In 1992 I came to the University of Oklahoma to study Journalism. Even though I had felt the Lord’s call on my life to go into vocational ministry in the fall of 1990, I knew I needed an undergraduate degree before going to Seminary. So, I came to OU to pursue a broad general education focusing on developing skills I had in writing and talking. Journalism was a natural choice.
Though I have never worked as a journalist, I have used a number of the skills I learned in my course of study throughout my ministry career. The ability to think critically, ask good questions, write clearly, and speak effectively – were all skills further developed during my time in J-school at OU.
Today, though, I was thinking of a different aspect of my training in broadcasting as I prepare for Sunday’s sermon – the technical skill of “white balancing.” Now this may sound like the title of a new best-selling book on race relations, but it is far from it. It has nothing to do with ethnicity, and everything to do with how cameras see light. Different lights have different “temperatures.” Sunlight looks different from lightbulbs, etc. Our eyeballs (being as advanced as they are – THANK YOU GOD), connected to our brains (the most amazing “computers” in existence … again WHAT A CREATOR), are able to adjust to different light temps, to allow us to always see colors the same, even in different lighting. However, cameras are not as sophisticated. The average camera has a basic setting for light that does not automatically adjust to different light temperatures. Therefore, sometimes “whites” in pictures look more blue or orange. In order for the colors to always look “right” we have to educate the camera as to what “white” really is. I remember as a student holding a white card in front of a camera before a shoot, allowing the camera operator to adjust the lens so that “white” looked “white.” When that one color was set, then all other colors would be rendered accurately as well.
Now, I know what you may be saying … WHAT. ARE. YOU. TALKING. ABOUT! How does this relate to Philippians 1:12-18 (this Sunday’s sermon passage). I know, I know. I’m weird when it comes to analogies. Give me a second to explain.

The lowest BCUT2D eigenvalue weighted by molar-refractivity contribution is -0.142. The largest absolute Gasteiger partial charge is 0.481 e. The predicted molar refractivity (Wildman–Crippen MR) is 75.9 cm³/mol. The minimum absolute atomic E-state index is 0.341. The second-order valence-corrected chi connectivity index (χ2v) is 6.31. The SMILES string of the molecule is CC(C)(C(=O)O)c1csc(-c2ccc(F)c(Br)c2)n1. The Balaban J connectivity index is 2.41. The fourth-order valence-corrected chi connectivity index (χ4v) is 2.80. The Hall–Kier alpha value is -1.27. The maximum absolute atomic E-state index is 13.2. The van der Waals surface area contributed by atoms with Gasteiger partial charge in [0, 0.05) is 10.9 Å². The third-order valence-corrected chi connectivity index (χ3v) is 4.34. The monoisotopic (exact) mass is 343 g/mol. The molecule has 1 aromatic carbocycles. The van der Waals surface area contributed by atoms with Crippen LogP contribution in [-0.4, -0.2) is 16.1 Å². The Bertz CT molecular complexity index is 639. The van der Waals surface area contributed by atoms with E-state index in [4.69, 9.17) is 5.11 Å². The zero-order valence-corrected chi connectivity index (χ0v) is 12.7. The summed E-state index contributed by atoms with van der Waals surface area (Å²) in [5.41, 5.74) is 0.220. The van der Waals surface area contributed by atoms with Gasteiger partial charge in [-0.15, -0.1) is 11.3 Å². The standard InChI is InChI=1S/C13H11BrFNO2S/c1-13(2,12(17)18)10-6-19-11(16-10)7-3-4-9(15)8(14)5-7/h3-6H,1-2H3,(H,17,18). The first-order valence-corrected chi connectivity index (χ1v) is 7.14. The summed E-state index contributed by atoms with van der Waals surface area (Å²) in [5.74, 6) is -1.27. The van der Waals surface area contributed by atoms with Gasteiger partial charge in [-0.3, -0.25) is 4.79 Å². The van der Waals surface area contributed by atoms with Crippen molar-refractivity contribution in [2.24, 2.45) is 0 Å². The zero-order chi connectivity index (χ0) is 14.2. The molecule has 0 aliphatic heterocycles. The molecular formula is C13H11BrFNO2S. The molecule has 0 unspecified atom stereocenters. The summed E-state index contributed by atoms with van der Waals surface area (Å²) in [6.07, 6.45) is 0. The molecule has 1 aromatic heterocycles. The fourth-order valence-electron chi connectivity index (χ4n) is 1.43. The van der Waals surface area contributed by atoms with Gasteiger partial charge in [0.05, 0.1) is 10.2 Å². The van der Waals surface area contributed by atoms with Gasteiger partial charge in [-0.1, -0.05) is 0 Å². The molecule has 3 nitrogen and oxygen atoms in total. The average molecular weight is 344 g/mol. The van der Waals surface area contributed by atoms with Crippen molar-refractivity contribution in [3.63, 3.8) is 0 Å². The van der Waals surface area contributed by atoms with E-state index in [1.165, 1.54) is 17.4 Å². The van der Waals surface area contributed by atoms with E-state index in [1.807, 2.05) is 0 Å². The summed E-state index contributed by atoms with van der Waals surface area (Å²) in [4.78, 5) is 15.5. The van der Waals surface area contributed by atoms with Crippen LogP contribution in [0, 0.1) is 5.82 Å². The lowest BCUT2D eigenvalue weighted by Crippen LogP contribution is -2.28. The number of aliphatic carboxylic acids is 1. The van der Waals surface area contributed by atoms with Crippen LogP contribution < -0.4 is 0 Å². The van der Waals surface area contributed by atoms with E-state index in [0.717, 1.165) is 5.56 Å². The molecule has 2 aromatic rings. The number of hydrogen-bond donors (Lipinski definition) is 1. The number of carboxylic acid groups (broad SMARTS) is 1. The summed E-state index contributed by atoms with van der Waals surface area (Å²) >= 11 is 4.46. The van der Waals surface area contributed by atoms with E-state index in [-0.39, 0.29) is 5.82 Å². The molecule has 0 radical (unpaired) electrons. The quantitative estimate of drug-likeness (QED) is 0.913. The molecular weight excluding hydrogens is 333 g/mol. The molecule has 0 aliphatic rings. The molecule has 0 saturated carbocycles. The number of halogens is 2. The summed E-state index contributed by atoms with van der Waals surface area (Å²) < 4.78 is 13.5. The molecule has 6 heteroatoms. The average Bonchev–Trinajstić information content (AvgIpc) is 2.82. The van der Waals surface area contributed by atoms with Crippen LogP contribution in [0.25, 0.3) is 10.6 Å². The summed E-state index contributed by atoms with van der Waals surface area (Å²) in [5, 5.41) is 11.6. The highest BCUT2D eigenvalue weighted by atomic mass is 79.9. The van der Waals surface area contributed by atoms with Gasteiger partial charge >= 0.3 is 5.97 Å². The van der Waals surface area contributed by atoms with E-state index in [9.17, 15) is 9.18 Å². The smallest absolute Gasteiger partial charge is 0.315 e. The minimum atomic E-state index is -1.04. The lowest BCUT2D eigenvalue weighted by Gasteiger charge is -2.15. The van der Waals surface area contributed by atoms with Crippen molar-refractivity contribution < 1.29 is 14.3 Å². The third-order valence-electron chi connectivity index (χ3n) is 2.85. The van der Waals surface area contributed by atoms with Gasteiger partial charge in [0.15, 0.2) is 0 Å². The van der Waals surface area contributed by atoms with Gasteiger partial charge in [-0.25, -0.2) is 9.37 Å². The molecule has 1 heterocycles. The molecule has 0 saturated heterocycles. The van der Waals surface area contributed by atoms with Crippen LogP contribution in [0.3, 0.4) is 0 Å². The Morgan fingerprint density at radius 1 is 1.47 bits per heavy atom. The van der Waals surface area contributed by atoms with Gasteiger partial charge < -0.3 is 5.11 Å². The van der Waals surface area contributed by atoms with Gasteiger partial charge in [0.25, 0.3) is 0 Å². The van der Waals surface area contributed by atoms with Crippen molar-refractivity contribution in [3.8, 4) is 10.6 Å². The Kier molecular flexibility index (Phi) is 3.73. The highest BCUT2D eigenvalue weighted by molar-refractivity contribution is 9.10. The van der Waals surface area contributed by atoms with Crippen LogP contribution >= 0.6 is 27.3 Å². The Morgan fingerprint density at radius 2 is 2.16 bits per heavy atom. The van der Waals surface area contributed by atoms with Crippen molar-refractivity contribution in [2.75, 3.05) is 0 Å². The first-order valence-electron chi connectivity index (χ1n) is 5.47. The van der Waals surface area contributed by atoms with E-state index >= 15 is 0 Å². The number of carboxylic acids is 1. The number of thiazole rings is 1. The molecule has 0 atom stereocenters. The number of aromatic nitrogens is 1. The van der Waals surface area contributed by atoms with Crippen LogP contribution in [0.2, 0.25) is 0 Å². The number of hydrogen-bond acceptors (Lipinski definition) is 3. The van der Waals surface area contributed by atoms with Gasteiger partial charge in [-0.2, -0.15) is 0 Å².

In our lives, we sometimes need to “joy-balance” our lens. So many different circumstances come at us, that it is hard for us to accurately render each of them for their true significance or intended meaning. If we are to properly project joy in our lives, we must “balance” our lives with the right perspective.
If I focus on “fun” and think that I need “fun” to have joy, then my life will be “off color” and out of joy when hard times hit. If I focus on “achievement of my personal plans” as being at the center of my joy, then what happens when 2020 unfolds, and my life takes a wild detour?
If we are to have enduring joy in our lives, we need to “joy-balance” ourselves by focusing on the right thing to help us understand our lives. In Philippians 1:12-18 the Apostle Paul tells us how to “joy-balance” our lives so that we might rejoice even when our plans are disrupted or our lives are mired in hardship.
Join us this Sunday at Wildwood in our 9:00, 10:15, 11:30 services (indoors with classes for children, student, college, and adults running concurrently) or online in the livestream at 10:15 (at wildwoodchurch.org/live) or outdoors in our chapel service at 8AM, as we will see how to “joy-balance” our lives from Philippians 1:12-18 in part 2 of our series, “Connect 4 the Gospel.” Hope to see you Sunday … and bring your friends!!